But first, content/trigger warnings: racism, discussion of slavery, internalized homophobia, mentions of physical violence, discussion of marital rape, extortion, planned physical violence towards a MC with consent of all parties.

Some historical books try to run away from the realities of slavery and emancipation while doing romance. But K.J. Charles always looks straight at the difficult moments, without flinching and without marinating in them to an extent that feels overdone. Martin St. Vincent is a freed black gay man, living in London, doing a favor for the family who previously owned him. Theodore Swann is a white gay man who makes his living by publishing novels (which he claims are bad, but aren’t really that bad) and by running a small newspaper where individuals can advertise for romantic connections.

The only child of the family has been carrying on a love affair with someone via letters and using Theodore’s newspaper and thus we have our meet cute.

Theodore is a charming, desperately frustrating, scamp of a human, trying to get out from under the yoke of a particularly awful debt. Martin is a decent, caring man who wants to do this favor for the family that formerly owned him because it puts them on more of an equal playing field and because of some complex internal feelings about debt he was towards them, as well as caring for the young child he once knew.

Through a series of hilarious and realistic methods, they end up in a coach together, hurtling towards the Scottish border in an attempt to stop a hasty wedding. On the way, Theodore learns a great deal about being a black man in England (the stares, the suspicion, the moments when people assume a thousand things about you) while Martin learns a great deal about inconvenient lust. They cascade together eventually, with a great deal of snark and awkward moments.

Its just so god damn believable. Some of their interactions are so real and hit right in the heart. Moments when Martin corrects something so simple about what Theodore is assuming and Theodore takes it to heart. Moments when they realize both how little they know each other and yet how much they want to. It hits me, right in the chest, every time with this book.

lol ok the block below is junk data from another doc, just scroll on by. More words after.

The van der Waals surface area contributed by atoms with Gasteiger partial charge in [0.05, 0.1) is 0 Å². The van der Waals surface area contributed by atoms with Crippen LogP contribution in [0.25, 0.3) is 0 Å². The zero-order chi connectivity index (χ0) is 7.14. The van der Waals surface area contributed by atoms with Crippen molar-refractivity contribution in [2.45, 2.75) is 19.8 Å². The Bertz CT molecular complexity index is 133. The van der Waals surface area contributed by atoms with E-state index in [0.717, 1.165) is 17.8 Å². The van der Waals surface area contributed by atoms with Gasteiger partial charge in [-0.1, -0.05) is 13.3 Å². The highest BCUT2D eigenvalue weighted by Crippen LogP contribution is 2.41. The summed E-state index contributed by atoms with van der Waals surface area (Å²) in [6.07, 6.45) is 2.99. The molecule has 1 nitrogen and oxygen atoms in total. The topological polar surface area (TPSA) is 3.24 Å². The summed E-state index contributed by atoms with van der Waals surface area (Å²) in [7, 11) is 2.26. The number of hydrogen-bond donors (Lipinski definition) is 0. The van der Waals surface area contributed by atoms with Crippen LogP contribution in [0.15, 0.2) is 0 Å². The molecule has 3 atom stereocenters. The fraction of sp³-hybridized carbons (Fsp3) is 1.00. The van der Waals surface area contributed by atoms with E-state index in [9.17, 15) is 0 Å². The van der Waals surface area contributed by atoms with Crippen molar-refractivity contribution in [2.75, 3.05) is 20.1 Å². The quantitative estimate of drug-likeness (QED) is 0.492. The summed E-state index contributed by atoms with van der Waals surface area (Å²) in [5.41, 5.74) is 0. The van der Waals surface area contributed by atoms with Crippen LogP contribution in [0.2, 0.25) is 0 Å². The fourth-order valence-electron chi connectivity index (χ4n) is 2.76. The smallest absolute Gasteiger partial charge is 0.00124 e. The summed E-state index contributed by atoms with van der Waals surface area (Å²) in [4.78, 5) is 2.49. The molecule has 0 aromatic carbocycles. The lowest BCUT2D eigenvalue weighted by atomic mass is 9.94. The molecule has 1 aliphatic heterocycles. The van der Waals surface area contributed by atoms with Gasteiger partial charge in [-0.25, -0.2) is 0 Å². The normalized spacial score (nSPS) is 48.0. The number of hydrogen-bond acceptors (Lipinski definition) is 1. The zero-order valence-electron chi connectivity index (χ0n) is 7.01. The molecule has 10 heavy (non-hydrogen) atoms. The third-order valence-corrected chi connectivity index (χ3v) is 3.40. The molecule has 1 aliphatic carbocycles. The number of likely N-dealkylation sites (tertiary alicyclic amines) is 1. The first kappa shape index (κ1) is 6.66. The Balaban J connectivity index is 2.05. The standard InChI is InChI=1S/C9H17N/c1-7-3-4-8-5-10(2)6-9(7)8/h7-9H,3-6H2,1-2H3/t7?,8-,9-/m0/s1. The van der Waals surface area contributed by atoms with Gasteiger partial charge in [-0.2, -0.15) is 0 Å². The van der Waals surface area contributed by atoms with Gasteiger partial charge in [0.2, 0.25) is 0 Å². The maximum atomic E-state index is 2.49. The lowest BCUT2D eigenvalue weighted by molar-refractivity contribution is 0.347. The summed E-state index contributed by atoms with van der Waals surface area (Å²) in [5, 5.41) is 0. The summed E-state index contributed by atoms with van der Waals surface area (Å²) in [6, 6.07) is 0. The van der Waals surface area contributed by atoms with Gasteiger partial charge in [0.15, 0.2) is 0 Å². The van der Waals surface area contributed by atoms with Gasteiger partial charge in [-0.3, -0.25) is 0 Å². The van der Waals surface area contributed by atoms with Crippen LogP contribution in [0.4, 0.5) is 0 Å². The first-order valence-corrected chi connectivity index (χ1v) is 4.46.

Because the book doesn’t assume that everything is hunky dory since Martin is free, nor does it focus on the micro aggressions of strangers around him. Instead, it focuses on the real and complex moments between him and someone he’s coming to care for, who is trying to do and say the right thing and inevitably messes it up. And as someone with a marginalized identity who loves others with different intersections, this is exactly how it goes. You never know how bad your blindspots are til you slam right into them. The most important thing you learn is how to apologize and own it right.

And Theodore learns and does it well. Its part of why they work together, along with a thousand other things.

I won’t spoil the twists, turns and loveliness of the later part of the book for you. I could talk about this book for far too long, but just know that if you need:

-hope on a bad day

-two people trying to figure out how to open their hearts to each other

-hijinx

-great dialogue

Then you need look no further than ‘Wanted, a Gentleman’. I give it five stars and it lives in my frequent reread shelf, which is the highest honor I can give anything.

If you feel like picking up this book, follow the link below and NJB will receive a small amount of the cost. Thank you so much for helping support the site!

https://books2read.com/u/4j2KwX

Until our next time travel edition,

Not Just a Buzzword